Author(s): Mullins R, Mullins R, Mullins R, Mullins R
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Abstract In 1977 a survey of Victorian dentists measured their smoking prevalence, and their attitudes to dealing with patients who smoked. In 1993 these questions were repeated as part of a telephone survey of Victorian dentists. From 1977 to 1993 their prevalence of daily smoking had dropped from 30 per cent to 6 per cent, and this was not attributable simply to an influx of younger dentists who had never smoked. Many of those who had graduated in 1977 or more recently had never smoked, but many of the earlier graduates had quit, and there was no difference in the current smoking prevalence of the two groups. There had also been a change in dentists' attitudes towards smoking patients, with more of the 1993 sample (55 per cent) than the 1977 sample (43 per cent) agreeing with the statement 'I encourage all my patients to give up smoking wherever possible'. Again, the more experienced dentists were adopting the new behaviours, not just the more recent graduates. Even so, in 1993 nearly half the dentists waited until the patient either was affected by smoking, or asked for advice before raising the issue.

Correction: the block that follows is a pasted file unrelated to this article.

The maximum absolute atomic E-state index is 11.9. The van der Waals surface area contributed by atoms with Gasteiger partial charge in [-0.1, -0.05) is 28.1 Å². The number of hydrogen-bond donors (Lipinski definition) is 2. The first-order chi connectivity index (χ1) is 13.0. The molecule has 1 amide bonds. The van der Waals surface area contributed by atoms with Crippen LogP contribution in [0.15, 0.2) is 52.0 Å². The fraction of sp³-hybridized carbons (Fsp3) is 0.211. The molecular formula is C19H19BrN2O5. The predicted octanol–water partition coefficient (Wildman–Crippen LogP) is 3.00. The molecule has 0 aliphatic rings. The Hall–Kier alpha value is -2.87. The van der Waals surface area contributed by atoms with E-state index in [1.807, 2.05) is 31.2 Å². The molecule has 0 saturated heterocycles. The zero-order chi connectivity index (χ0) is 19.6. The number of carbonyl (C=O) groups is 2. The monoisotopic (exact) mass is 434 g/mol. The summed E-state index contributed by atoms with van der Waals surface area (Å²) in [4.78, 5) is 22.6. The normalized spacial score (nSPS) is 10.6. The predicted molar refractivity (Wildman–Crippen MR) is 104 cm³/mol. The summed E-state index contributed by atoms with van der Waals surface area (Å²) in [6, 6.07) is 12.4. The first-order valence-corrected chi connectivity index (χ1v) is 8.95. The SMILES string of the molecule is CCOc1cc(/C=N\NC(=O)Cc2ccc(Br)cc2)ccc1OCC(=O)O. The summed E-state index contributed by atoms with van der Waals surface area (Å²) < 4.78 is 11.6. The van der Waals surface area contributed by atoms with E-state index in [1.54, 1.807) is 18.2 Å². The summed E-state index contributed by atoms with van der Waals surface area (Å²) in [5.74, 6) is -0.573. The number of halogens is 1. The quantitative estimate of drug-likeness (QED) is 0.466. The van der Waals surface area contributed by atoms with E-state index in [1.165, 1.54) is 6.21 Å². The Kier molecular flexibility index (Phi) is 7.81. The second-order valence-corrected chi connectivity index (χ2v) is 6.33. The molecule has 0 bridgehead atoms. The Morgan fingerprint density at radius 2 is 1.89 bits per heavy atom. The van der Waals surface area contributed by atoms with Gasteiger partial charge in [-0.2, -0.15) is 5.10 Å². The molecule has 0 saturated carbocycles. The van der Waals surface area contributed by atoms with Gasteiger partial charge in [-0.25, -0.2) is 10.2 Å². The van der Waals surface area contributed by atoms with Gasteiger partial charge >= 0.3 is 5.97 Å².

This article was published in Aust Dent J
and referenced in Journal of Pharmaceutical Care & Health Systems